Archive for March, 2013

RAIN MAN (1988)

Posted in Reviews with tags , , , , , , , , on March 25, 2013 by cdascher

Rain_Man_poster

I had forgotten how much I adore this movie. It’s by far my favorite we’ve watched so far. Dustin Hoffman plays Raymond, the autistic savant brother that cocky, wheeler-dealer Charlie (Tom Cruise) never knew he had. Through the course of the movie, the two form a seemingly impossible bond on a road trip. The film begins when Charlie learns his father has passed away. This interrupts his life in Los Angeles, where he dates a beautiful Italian woman, deals luxury cars, and shoots off his mouth. He travels back to his hometown of Cincinnati for the funeral and the reading of his father’s will. The two were estranged, and Charlie is only given the classic car that ultimately led to their undoing – he borrowed it as a teen expressly against the will of his father.  He becomes determined to find out who is getting access to his father’s millions, and the search leads him to an institution and a brother he never knew – Raymond. He decides to take Raymond with him back to Los Angeles – in the hopes of leveraging him to get some of his father’s estate. He soon realizes that Raymond will challenge him in ways he never imagined, and will help him to recover parts of himself lost long ago.

I’d seen this before, but only as a youngster. This time around I caught a lot more of the subtlety, particularly in the interactions between Charlie and Raymond. Charlie is the true 80’s Guy, high strung and materialistic. Remember those tacky “he who dies with the most toys” bumper stickers? I didn’t see one on Charlie’s car, but probably just because he was concerned about it’s resale value. At the point he meets his brother, he is juggling the details of a high stakes deal that will make or break his business. Raymond is his foil in seemingly every way. Unable to understand or engage the world outside his own mind, his life is built on routine and repetition, resting on his remarkable abilities of memory and mathematical calculation. He can sit at a casino table and win hand after hand of blackjack by keeping track of the cards in his head without ever comprehending that he is playing for money. He recites Abbot and Costello’s “Who’s On First” routine verbatim with no realization that it was intended to be funny. He watches the same television shows as a daily ritual and knows exactly what to expect on his table at any given meal.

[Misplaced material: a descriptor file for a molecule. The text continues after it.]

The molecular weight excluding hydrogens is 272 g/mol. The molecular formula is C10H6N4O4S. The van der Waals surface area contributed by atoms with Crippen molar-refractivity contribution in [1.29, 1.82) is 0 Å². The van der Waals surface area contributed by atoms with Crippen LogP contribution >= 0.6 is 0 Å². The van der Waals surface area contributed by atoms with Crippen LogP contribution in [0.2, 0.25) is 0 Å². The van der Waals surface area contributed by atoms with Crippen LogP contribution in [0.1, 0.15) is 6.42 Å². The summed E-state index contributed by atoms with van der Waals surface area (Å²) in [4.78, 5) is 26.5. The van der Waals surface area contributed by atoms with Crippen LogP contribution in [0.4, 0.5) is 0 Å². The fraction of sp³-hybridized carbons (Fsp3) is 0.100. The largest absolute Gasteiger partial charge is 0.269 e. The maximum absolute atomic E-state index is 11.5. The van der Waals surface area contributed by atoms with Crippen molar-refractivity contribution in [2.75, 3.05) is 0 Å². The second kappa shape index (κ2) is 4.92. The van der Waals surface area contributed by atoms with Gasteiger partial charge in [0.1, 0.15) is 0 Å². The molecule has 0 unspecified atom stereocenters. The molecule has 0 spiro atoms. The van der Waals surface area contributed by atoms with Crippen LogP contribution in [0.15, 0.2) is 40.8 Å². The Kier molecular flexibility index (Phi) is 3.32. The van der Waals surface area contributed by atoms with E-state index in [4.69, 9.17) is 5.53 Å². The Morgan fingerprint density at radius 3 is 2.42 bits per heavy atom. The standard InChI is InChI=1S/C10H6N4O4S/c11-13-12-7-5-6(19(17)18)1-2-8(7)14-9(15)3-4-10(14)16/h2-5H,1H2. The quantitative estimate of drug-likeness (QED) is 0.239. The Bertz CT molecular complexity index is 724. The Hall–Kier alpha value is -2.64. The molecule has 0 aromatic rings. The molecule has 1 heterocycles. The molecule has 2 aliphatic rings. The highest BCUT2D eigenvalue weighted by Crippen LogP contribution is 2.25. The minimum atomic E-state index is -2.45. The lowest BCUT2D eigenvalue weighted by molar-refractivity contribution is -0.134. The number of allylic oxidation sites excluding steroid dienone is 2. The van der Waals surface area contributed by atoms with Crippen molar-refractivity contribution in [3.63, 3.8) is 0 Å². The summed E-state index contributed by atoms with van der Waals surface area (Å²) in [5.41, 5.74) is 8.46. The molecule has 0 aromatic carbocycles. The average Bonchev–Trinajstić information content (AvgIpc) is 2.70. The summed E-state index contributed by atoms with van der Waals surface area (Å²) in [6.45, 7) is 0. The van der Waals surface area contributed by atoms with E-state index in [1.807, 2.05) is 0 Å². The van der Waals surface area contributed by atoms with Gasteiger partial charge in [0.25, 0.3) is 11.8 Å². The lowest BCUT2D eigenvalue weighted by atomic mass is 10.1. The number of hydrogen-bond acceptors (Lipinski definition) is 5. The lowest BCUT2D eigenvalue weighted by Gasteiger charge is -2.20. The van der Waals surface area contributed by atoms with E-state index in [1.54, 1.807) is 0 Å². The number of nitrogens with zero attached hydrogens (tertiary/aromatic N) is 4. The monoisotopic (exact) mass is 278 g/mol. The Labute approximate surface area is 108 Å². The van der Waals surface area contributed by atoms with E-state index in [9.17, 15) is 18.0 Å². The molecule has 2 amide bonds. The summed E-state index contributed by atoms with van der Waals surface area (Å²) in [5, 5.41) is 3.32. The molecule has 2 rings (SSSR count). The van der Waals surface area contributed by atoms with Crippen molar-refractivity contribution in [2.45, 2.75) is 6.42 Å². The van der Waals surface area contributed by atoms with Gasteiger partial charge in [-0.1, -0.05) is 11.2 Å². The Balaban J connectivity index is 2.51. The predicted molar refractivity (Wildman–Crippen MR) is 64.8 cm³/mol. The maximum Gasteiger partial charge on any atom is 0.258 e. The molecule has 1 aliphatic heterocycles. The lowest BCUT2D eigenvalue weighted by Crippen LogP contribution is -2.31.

Susanna, Charlie’s girlfriend, plays an important role in the film by critiquing Charlie’s initial interactions and motivations with Raymond. However, it’s also extremely important to the development of the relationship between the two brothers that she leaves them for a time. In this period, Charlie finally learns that the magical childhood friend he remembers vaguely – “Rain Man” – was actually Raymond. The two connect in several touching scenes, and Charlie gets insight along the way about the gifts that his brother possesses in addition to his deficits. We’ve touched on the counting that Raymond is able to do – interestingly, though, this film is known for promulgating the myth that counting cards is illegal. It actually is not. There are crucial moments in which Charlie’s emotional deficits loom as large as Raymond’s – and underscore the reality that their burgeoning relationship is symbiotic, that in the absence of their father they both desperately need one another. The unerringly human portrayal of Continue reading